By Syed Zafar Mehdi
Queen Elizabeth II, the longest-reigning British monarch, is dead. But the colonial legacy she inherited and fortified for 70 long years lives on, rebranded by the mainstream Western media with her son and heir-apparent King Charles III's accession to the throne.
Since Thursday, when the news came out of Scotland's Balmoral Castle where she was under medical supervision, social media has been abuzz with world leaders queuing up to hail the deceased queen.
However, for millions of people worldwide who directly or indirectly were at the receiving end of the British monarchy’s brutal colonialism, racism, and exploitation, her demise is good riddance.
The 96-year-old queen's legacy will live on in the form of imperial rule the inglorious British Empire established, expanded, and presided over for many centuries, reaping rich dividends from it.
Quite remarkably, the empire still has not atoned for its ignominious past when it ruled over 23 percent of the world's population without their consent, repeatedly attempting to sweep its malevolent history under the carpet.
While many of those countries eventually managed to break the shackles of slavery through long and sustained movements, almost 14 overseas territories still move and shake under the British crown.
The primary agenda of subjugating and controlling countries in virtually every continent was to exploit their rich resources and establish a diabolic slave trade.
In 1562, a British naval commander named John Hawkins was among the first Englishmen to include enslaved Africans in his cargo, on direct orders of Elizabeth I, the British monarch at the time. They were subsequently traded for goods including ginger and sugar, according to historical records.
The obnoxious practice continued for many centuries with roughly six million enslaved Africans being shipped by Britishers from West Africa to the Americas, under the tutelage of the royal family.
Elizabeth II never acknowledged or expressed regret for the brutalities unleashed by the empire in Africa and the Caribbean, and repeatedly snubbed calls for reparations for their despicable exploitation in the slave trade.
Earlier this year, when Duke of Cambridge Prince William dashed off to the Caribbean as part of queen's platinum jubilee celebrations, he was met with angry protests with people demanding an apology for the empire's role in the transatlantic slave trade.
“We see no reason to celebrate 70 years of the ascension of your grandmother to the British throne because her leadership, and that of her predecessors, have perpetuated the greatest human rights tragedy in the history of humankind,” a group of 100 Jamaican activists wrote in an open letter to Prince William at the time.
“During her 70 years on the throne, your grandmother has done nothing to redress and atone for the suffering of our ancestors that took place during her reign and/or during the entire period of British trafficking of Africans, enslavement, indentureship and colonialization.”
The deceased queen was not only the residue of British colonialism that spawned the worst human rights abuses across the world but someone who brazenly enabled and reinforced it by crushing independence movements and preventing newly independent British colonies from quitting the Commonwealth.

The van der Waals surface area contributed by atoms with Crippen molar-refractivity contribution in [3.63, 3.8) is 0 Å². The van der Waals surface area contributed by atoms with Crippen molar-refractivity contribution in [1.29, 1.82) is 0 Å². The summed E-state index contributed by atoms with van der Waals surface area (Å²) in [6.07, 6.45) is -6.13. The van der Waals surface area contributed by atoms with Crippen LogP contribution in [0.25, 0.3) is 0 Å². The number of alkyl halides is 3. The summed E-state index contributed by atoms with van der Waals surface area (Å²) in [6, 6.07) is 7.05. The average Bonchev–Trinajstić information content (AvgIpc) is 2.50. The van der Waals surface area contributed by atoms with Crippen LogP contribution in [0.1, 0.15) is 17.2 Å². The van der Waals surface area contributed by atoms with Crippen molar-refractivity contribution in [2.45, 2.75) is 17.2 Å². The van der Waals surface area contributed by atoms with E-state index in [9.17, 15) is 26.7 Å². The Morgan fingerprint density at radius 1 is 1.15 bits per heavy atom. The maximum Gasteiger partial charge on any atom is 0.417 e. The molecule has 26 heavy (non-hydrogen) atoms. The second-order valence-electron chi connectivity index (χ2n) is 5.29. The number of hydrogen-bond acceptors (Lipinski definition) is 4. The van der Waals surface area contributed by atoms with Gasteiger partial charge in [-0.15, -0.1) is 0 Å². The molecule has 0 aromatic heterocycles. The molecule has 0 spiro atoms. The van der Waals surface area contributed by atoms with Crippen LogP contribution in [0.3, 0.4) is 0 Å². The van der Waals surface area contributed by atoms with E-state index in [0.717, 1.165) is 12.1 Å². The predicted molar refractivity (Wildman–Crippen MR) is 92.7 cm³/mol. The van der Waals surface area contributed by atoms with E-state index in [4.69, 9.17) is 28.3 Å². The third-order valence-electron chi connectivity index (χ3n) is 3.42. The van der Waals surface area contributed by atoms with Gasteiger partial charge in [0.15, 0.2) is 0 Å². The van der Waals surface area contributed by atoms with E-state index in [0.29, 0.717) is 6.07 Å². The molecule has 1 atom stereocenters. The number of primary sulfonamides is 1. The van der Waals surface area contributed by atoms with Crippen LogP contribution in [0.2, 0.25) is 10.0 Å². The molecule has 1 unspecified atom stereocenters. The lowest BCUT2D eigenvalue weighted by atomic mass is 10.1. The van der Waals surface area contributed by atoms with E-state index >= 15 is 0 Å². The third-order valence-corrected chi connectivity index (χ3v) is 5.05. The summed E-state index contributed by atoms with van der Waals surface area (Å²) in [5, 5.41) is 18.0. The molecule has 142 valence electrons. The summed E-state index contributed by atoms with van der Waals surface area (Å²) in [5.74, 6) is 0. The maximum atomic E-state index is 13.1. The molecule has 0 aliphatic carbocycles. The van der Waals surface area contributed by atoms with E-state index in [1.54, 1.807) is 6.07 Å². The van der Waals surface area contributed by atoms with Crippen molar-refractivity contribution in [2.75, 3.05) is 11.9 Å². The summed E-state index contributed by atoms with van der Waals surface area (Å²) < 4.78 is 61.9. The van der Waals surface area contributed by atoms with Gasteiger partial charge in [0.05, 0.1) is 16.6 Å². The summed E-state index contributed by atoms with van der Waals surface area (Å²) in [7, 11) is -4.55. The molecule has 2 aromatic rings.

Her unflattering relationship with people of color, rooted in the British royal family's racist past, was evident when many Africans took to Twitter following her death on Thursday to not mourn or condole but to celebrate her death with hilarious memes.
"Black Twitter is on fire today," read one of the viral tweets, which showed a young man flashing a victory sign in front of a mock grave for the dead queen.
Under her watch, the United Kingdom made many controversial foreign interventions over the years, from crushing the Mau Mau revolt in Kenya in the 1950s to military invasions in Iraq and Afghanistan in the early 2000s and the war on Yemen more recently.
In the early 1950s, the British spy agency MI6 and its American counterpart CIA conspired to topple the democratically-elected government of Iranian Prime Minister Mosaddegh and reinstate the pro-West Pahlavi monarchy. Elizabeth II, according to reports, had okayed the move that exposed their evil foreign plots.
Many of her "partners in crime" were quick to pay glowing tributes to her on Thursday, starting with French president Emmanuel Macron, who called her a "kind-hearted queen". For people in Africa and the Caribbean, she was anything but kind.
Canadian premier Justin Trudeau heaped praise on her "steady grace and resolve", which only Trudeau and ilk could notice, not millions of people in Iraq and Afghanistan who bore the brunt of the US-UK evil axis.
Saudi Arabia's King Salman described her as "a role model for leadership" who he said will be "immortalized in history". Of course, for her country's unconditional and unbridled support to the Saudi-led aggression in Yemen that has killed thousands and spawned the modern world's worst humanitarian catastrophe.
Elizabeth II shared a particularly warm relationship with successive American presidents, from Dwight Eisenhower to Joe Biden. And together, they oversaw and presided over death and destruction in several third-world countries over the years.
With the queen's death, her eldest son's succession to the throne has revived the long-running debate about the royal family's disgraceful past and inglorious present, prompting calls worldwide for the immediate abolition of the monarchy.
So, is Elizabeth II's death the beginning of the end of the centuries-old British monarchy? Time will tell.
Syed Zafar Mehdi is a Tehran-based journalist, political analyst and author. He has reported for more than 12 years from India, Afghanistan, Pakistan, Kashmir and Iran for leading publications worldwide.
(The views expressed in this article do not necessarily reflect those of Press TV.)
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